Air Canada aims to serve seven major Canadian cities with its Boeing 787s, the first of which are projected to arrive in 1Q2014. According to reports in The Globe and Mail/Business First, the carrier plans to launch 787 services from Toronto, Vancouver and Montreal in 2014 and hopes to add Calgary, Edmonton, Ottawa and Halifax by late 2014 or early 2015. Air Canada is also reportedly considering cities in India and China as prospective destinations. Air Canada has 37 787-8s on order.
Air Canada aims to serve seven Canadian cities with 787; possibly India and China too
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Canada’s government paves the way for ULCCs Enerjet and Jetlines to jump into the marketplace
Two of Canada’s aspiring ultra-low cost airlines made a major breakthrough in Nov-2016 after they were granted exemptions from foreign ownerships restrictions, which allow foreign entities to hold up to 49% of Enerjet and Jetlines. Now Enerjet has taken on some heft by partnering with the global ultra-low cost airline investor Indigo Partners, which was instrumental in Spirit Airlines’ ULCC transition and now owns the ULCC Frontier Airlines. Another new Canadian ULCC, NewLeaf Travel, boasts former Spirit Airlines CEO as chairman of the board.
It is tough to predict how those influential backers will affect the outcome of efforts by the new crop of ULCCs to successfully execute the model in Canada. Although Canada is one of the few mature aviation markets without a true ultra-low cost competitor, the nuances of the Canadian domestic market could create challenges for the long-term viability of NewLeaf, Enerjet and Jetlines in the marketplace.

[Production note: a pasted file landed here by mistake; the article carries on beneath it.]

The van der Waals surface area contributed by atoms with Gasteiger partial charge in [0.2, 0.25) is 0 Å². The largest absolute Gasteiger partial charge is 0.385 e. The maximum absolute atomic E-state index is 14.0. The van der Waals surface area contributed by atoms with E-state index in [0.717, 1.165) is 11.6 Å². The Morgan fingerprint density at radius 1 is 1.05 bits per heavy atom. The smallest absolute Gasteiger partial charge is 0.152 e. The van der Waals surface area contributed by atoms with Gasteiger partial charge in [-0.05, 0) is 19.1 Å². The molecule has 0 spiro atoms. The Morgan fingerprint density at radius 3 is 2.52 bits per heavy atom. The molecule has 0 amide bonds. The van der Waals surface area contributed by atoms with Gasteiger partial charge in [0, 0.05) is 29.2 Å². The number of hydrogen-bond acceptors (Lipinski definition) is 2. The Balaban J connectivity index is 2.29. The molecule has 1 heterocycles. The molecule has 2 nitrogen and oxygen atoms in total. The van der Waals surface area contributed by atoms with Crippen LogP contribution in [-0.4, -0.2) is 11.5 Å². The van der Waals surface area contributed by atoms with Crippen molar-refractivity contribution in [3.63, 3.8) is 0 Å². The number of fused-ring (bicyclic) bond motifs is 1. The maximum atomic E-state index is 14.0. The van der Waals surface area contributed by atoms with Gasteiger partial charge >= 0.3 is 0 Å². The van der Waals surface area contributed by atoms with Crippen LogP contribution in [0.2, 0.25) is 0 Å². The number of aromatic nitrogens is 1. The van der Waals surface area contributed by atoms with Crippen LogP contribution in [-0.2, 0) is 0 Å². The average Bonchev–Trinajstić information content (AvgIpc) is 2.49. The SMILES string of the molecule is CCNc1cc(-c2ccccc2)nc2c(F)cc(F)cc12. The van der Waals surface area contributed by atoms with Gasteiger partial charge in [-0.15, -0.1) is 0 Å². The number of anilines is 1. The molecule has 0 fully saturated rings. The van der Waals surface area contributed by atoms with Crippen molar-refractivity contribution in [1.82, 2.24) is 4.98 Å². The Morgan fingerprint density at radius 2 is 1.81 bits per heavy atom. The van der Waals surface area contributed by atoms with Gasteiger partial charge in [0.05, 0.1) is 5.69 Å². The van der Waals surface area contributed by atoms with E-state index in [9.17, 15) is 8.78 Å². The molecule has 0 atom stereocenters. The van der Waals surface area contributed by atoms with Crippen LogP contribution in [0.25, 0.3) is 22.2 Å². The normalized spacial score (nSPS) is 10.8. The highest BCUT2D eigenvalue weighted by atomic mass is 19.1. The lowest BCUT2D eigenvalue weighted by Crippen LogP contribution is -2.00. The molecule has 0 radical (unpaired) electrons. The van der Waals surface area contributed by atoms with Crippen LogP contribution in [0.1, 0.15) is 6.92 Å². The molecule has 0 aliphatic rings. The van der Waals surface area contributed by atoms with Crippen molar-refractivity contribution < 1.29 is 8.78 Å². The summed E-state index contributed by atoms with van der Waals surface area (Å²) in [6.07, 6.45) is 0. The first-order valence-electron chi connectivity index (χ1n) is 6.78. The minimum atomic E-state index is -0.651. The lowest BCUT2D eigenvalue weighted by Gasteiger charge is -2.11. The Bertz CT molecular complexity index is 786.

Jetlines and Enerjet, operating as FlyToo, aim to debut in Canada’s market during 2017. Unsurprisingly the country’s two airlines Air Canada and WestJet plan to compete vigorously with the start-ups, with WestJet vowing to defend its franchise and match the fares of its new competitors.
Air Canada continues its strategy of higher capacity growth to fuel rapid international growth
Air Canada’s yield and passenger unit revenues during 3Q2016 remained broadly in line with those of the previous quarter, which is a different outcome from the results posted by many of its North American peers. However its top line revenues grew nearly 11%, and its costs fell at a lower rate than those of many other North American airlines.
The airline’s yields and passenger unit revenues began falling earlier than those of most other airlines based in North America, and Air Canada’s recurring explanation is that lower yields and unit revenues are an expected byproduct of changes in its business model – the creation of its low cost unit rouge, a higher mix of lower-yielding leisure travellers, and longer average stage lengths. As yields and unit revenues continue to decline, Air Canada continues to deliver on its own established financial goals for EBITDAR, ROIC and leverage ratios.
Air Canada’s focus has been on international expansion during the past few years, and that trend will continue for the foreseeable future. In 2017 the airline is expecting nine Boeing 787s scheduled for delivery and its capacity is likely to mirror 2016’s double-digit growth – given that the company will accept delivery of nine new widebodies this year. The bulk of its growth will again be directed to international routes as several new long haul markets are scheduled to come online in 2017.